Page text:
MEMPHIS, Tenn. — Former Vice President Al Gore is slated to visit the Bluff City as part of an upcoming rally against the Byhalia Pipeline.
Memphis Community Against the Pipeline will hold another rally Sunday, March 14, at 3 p.m. at Mitchell High School.
At the last rally, many raised concerns about the pipeline’s placement in lower-income, majority-Black neighborhoods in South Memphis like Boxtown. It would also be over a major water aquifer that supplies drinking water to over a million people.
“They’re coming to our neighborhood, in covert operations, preying on the poor people, the disenfranchised people,” said Batsell Booker with the Boxton Neighborhood Association.
The pipeline would run from South Memphis through Desoto County, Mississippi, and into Marshall County.
Shelby County Mayor Lee Harris has already voiced his opposition to the pipeline. Activist Justin Pearson said at Sunday’s rally, members of the grassroots organization will continue to call on Memphis City Council members to pass an ordinance to protect the city’s groundwater supply.
Justin Pearson, one of the co-founders of the group Memphis Community Against the Pipeline, believes Gore’s voice will get them attention. Pearson says the pipeline will do nothing but hurt the South Memphis community, an area made up of mostly African Americans.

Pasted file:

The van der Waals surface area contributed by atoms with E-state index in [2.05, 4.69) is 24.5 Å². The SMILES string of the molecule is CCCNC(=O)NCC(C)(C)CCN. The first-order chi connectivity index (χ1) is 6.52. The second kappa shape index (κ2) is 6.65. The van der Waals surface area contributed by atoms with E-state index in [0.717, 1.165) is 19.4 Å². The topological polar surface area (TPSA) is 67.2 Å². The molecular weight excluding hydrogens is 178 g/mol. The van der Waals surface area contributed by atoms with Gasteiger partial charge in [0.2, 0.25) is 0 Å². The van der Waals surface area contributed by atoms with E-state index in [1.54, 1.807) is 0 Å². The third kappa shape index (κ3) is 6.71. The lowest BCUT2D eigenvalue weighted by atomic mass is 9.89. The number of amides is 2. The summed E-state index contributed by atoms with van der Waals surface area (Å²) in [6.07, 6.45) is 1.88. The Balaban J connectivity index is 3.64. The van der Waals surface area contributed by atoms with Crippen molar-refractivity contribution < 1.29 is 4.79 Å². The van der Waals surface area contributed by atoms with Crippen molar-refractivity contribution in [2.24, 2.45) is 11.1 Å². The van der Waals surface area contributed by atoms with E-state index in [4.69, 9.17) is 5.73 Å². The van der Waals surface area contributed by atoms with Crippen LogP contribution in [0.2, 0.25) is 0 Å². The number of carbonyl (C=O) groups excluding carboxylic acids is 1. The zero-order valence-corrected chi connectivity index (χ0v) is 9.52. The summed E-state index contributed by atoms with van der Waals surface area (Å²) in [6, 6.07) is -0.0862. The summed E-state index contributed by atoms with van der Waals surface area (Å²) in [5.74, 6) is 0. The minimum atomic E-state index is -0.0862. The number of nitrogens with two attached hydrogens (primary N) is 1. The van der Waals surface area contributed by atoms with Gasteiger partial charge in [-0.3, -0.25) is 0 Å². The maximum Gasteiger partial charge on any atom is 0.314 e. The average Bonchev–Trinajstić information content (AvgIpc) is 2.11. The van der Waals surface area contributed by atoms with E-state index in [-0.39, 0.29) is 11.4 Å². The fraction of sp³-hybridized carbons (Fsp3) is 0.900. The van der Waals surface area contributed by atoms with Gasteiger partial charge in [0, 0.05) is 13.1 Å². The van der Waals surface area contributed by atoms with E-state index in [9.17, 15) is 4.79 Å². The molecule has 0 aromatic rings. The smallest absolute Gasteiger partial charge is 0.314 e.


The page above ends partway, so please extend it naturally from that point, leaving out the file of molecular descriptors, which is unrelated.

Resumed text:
“We are one of the most significant environmental justice fights happening, period. And so it was really just amazing having Vice President Gore joining that fight in having people realize the power and the movement and the resilience of the people of Memphis is that we can win against this pipeline,” Pearson said.
Wednesday, Memphis Mayor Jim Strickland weighed in, saying there are about seven permits those with the pipeline filed with the city. For now, they’ve been put on hold while the city does research.
Strickland says his team is checking with water quality experts at the University of Memphis and what legal authority local government has in the project overall.
“The concerns I think are real based on past history in the United States and even in the world,” Strickland said.
Last week Shelby County Mayor Lee Harris said he’s against the project. He’s looking for ways to work with the county commission and city council to prevent it’s construction.
We reached out to the consulting firm working with the pipeline and are waiting to hear back.